|Canon 1D Mark IV||optical||Y||3.0||920||fixed||n||1/8000s||10.0||n||n||Canon 1D Mark IV|
|Canon 1D Mark III||optical||Y||3.0||230||fixed||n||1/8000s||10.0||n||n||Canon 1D Mark III|
|Canon 1Ds Mark III||optical||Y||3.0||230||fixed||n||1/8000s||5.0||n||n||Canon 1Ds Mark III|
|Canon 1D Mark II N||optical||Y||2.5||230||fixed||n||1/8000s||8.5||n||n||Canon 1D Mark II N|
|Canon 1D Mark II||optical||Y||2.0||230||fixed||n||1/8000s||8.3||n||n||Canon 1D Mark II|
|Canon 1Ds||optical||Y||2.0||120||fixed||n||1/8000s||3.0||n||n||Canon 1Ds|
|Olympus E-30||optical||Y||2.7||230||swivel||n||1/8000s||5.0||Y||Y||Olympus E-30|
|Olympus E-520||optical||n||2.7||215||fixed||n||1/4000s||3.5||Y||Y||Olympus E-520|
|Olympus E-3||optical||Y||2.5||230||swivel||n||1/8000s||5.0||Y||Y||Olympus E-3|
|Olympus E-510||optical||n||2.5||215||fixed||n||1/4000s||3.0||Y||Y||Olympus E-510|
|Olympus E-1||optical||Y||1.8||134||fixed||n||1/4000s||3.0||n||n||Olympus E-1|
One feature that differentiates the E-5 and the 1D is in-body image stabilization (IBIS). The E-5 reduces the risk of handshake-induced blur with all attached lenses, while the 1D has to rely on optical image stabilization in OIS-equipped lenses to achieve the same effect.The E-5 has an articulated screen that can be turned to be front-facing. This characteristic will be appreciated by vloggers and photographers who are interested in taking selfies. In contrast, the 1D does not have a selfie-screen.
The 1D writes its imaging data to Compact Flash cards, while the E-5 uses Compact Flash or xD Picture cards. The E-5 features dual card slots, which can be very useful in case a memory card fails. In contrast, the 1D only has one slot.
For some imaging applications, the extent to which a camera can communicate with its environment can be an important aspect in the camera decision process. The table below provides an overview of the connectivity of the Canon EOS-1D and Olympus E-5 and, in particular, the interfaces the cameras (and selected comparators) provide for accessory control and data transfer.
|Canon 1D||Y||none||none||-||-||none||FW||-||-||-||Canon 1D|
|Olympus E-5||Y||stereo||none||-||-||mini||2.0||-||-||-||Olympus E-5|
|Canon 1D X Mark III||Y||mono||mono||Y||Y||mini||3.1||Y||-||Y||Canon 1D X Mark III|
|Canon 1D X Mark II||Y||mono||mono||Y||Y||mini||3.0||-||-||-||Canon 1D X Mark II|
|Canon 1D C||Y||mono||mono||Y||Y||mini||2.0||-||-||-||Canon 1D C|
|Canon 1D X||Y||mono||none||Y||-||mini||2.0||-||-||-||Canon 1D X|
|Canon 1D Mark IV||Y||stereo||none||Y||-||mini||2.0||-||-||-||Canon 1D Mark IV|
|Canon 1D Mark III||Y||none||none||-||-||none||2.0||-||-||-||Canon 1D Mark III|
|Canon 1Ds Mark III||Y||none||none||-||-||none||2.0||-||-||-||Canon 1Ds Mark III|
|Canon 1D Mark II N||Y||none||none||-||-||none||1.1||-||-||-||Canon 1D Mark II N|
|Canon 1D Mark II||Y||none||none||-||-||none||1.1||-||-||-||Canon 1D Mark II|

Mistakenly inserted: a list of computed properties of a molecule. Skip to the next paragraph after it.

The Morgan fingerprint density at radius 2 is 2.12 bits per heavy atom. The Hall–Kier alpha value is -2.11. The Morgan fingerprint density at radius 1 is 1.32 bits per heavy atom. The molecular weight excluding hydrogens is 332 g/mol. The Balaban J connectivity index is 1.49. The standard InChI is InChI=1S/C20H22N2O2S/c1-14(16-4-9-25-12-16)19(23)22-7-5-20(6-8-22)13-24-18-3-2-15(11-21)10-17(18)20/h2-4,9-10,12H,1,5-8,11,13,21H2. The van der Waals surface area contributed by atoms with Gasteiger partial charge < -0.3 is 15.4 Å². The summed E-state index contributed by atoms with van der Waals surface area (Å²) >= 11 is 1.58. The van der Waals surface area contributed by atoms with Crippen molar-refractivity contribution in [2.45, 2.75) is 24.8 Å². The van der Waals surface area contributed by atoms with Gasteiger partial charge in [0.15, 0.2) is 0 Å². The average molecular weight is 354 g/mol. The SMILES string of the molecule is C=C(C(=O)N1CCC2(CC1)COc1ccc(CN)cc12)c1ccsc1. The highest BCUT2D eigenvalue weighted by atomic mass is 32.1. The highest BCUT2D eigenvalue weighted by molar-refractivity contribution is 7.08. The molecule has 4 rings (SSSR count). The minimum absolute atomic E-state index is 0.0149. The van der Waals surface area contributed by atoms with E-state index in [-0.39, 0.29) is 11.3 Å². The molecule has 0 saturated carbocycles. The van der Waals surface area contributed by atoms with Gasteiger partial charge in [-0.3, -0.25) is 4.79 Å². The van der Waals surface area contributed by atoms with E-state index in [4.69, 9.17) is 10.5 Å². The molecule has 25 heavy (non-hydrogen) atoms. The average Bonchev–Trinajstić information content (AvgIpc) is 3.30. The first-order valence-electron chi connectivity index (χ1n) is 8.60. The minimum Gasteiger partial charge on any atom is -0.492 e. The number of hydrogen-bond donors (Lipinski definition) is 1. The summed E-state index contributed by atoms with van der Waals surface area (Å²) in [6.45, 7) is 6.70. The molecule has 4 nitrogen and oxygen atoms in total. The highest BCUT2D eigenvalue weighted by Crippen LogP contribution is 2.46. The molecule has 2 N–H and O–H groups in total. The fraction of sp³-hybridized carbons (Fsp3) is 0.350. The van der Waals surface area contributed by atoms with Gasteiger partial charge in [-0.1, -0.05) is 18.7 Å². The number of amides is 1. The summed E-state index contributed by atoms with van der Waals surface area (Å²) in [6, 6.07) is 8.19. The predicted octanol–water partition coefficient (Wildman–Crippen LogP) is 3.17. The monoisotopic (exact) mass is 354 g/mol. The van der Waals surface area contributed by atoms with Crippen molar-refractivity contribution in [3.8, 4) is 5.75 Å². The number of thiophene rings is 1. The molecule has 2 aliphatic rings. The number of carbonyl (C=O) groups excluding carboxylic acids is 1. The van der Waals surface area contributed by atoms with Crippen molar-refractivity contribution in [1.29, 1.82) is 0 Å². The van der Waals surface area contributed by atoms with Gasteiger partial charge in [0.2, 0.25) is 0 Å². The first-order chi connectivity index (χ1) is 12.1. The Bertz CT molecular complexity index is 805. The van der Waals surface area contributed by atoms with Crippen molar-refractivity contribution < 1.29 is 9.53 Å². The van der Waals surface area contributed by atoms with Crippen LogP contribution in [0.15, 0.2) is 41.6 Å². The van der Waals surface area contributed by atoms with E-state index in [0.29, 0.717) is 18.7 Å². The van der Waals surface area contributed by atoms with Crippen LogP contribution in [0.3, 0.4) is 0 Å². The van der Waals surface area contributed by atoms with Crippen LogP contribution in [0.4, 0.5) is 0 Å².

|Canon 1Ds||Y||none||none||-||-||none||FW||-||-||-||Canon 1Ds|
|Olympus E-30||Y||none||none||-||-||none||2.0||-||-||-||Olympus E-30|
|Olympus E-520||Y||none||none||-||-||none||2.0||-||-||-||Olympus E-520|
|Olympus E-3||Y||none||none||-||-||none||2.0||-||-||-||Olympus E-3|
|Olympus E-510||Y||none||none||-||-||none||2.0||-||-||-||Olympus E-510|
|Olympus E-1||Y||none||none||-||-||none||2.0||-||-||-||Olympus E-1|
Both cameras feature a PC Sync terminal to control professional strobe lights, which will be appreciated by studio photographers.
Both the 1D and the E-5 have been discontinued, but can regularly be found used on eBay. The 1D was replaced by the Canon 1D Mark II, while the E-5 does not have a direct successor. Further information on the two cameras (e.g. user guides, manuals), as well as related accessories, can be found on the official Canon and Olympus websites.
So what is the bottom line? Is there a clear favorite between the Canon 1D and the Olympus E-5? Which camera is better? The listing below highlights the relative strengths of the two models.
Arguments in favor of the Canon EOS-1D:
- Faster shutter: Has higher mechanical shutter speed (1/16000s vs 1/8000s) to freeze action.
- Faster burst: Shoots at higher frequency (8 vs 5 flaps/sec) to capture the decisive moment.
- More portrait friendly: Features an integrated vertical grip for easier portrait shooting.
- More heavily discounted: Has been available for much longer (launched in September 2001).
Reasons to prefer the Olympus E-5:
- More detail: Has more megapixels (12.2 vs 4.1MP), which boosts linear resolution by 68%.
- Broader imaging potential: Can capture not only stills but also 720/30p video.
- Larger viewfinder image: Features a viewfinder with a higher magnification (0.575x vs 0.55x).
- Larger screen: Has a bigger rear LCD (3.0" vs 2.0") for image review and settings control.
- More detailed LCD: Has a higher resolution rear screen (920k vs 120k dots).
- More flexible LCD: Has a swivel screen for odd-angle shots in portrait or landscape orientation.
- More selfie-friendly: Has an articulated screen that can be turned to be front-facing.
- More compact: Is smaller (142x117mm vs 156x158mm) and will fit more readily into a bag.
- Less heavy: Has a lower weight (by 712g or 45 percent) and is thus easier to take along.
- Longer lasting: Gets more shots (750 versus 500) out of a single battery charge.
- Sharper images: Has stabilization technology built-in to reduce the impact of hand-shake.
- Easier fill-in: Has a small integrated flash to brighten shadows of backlit subjects.
- Greater peace of mind: Features a second card slot as a backup in case of memory card failure.
- More affordable: Was introduced into a lower priced category (74 percent cheaper at launch).